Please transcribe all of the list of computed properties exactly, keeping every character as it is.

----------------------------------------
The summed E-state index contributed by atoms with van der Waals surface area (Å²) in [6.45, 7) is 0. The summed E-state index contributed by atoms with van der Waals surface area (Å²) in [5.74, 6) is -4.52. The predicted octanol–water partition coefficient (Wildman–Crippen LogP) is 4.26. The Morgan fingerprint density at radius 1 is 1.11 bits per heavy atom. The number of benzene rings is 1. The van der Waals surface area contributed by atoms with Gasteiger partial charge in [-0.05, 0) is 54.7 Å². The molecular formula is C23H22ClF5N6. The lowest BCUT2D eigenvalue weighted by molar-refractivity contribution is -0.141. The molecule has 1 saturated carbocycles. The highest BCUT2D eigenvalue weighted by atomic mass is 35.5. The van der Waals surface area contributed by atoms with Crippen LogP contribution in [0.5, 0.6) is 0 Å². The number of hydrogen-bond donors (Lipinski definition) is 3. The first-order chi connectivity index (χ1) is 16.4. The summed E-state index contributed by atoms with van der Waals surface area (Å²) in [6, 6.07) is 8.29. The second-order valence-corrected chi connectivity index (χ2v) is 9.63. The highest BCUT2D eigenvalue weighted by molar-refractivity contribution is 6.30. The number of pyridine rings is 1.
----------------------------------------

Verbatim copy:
The summed E-state index contributed by atoms with van der Waals surface area (Å²) in [6.45, 7) is 0. The summed E-state index contributed by atoms with van der Waals surface area (Å²) in [5.74, 6) is -4.52. The predicted octanol–water partition coefficient (Wildman–Crippen LogP) is 4.26. The Morgan fingerprint density at radius 1 is 1.11 bits per heavy atom. The number of benzene rings is 1. The van der Waals surface area contributed by atoms with Gasteiger partial charge in [-0.05, 0) is 54.7 Å². The molecular formula is C23H22ClF5N6. The lowest BCUT2D eigenvalue weighted by molar-refractivity contribution is -0.141. The molecule has 1 saturated carbocycles. The highest BCUT2D eigenvalue weighted by atomic mass is 35.5. The van der Waals surface area contributed by atoms with Crippen LogP contribution in [0.5, 0.6) is 0 Å². The number of hydrogen-bond donors (Lipinski definition) is 3. The first-order chi connectivity index (χ1) is 16.4. The summed E-state index contributed by atoms with van der Waals surface area (Å²) in [6, 6.07) is 8.29. The second-order valence-corrected chi connectivity index (χ2v) is 9.63. The highest BCUT2D eigenvalue weighted by molar-refractivity contribution is 6.30. The number of pyridine rings is 1.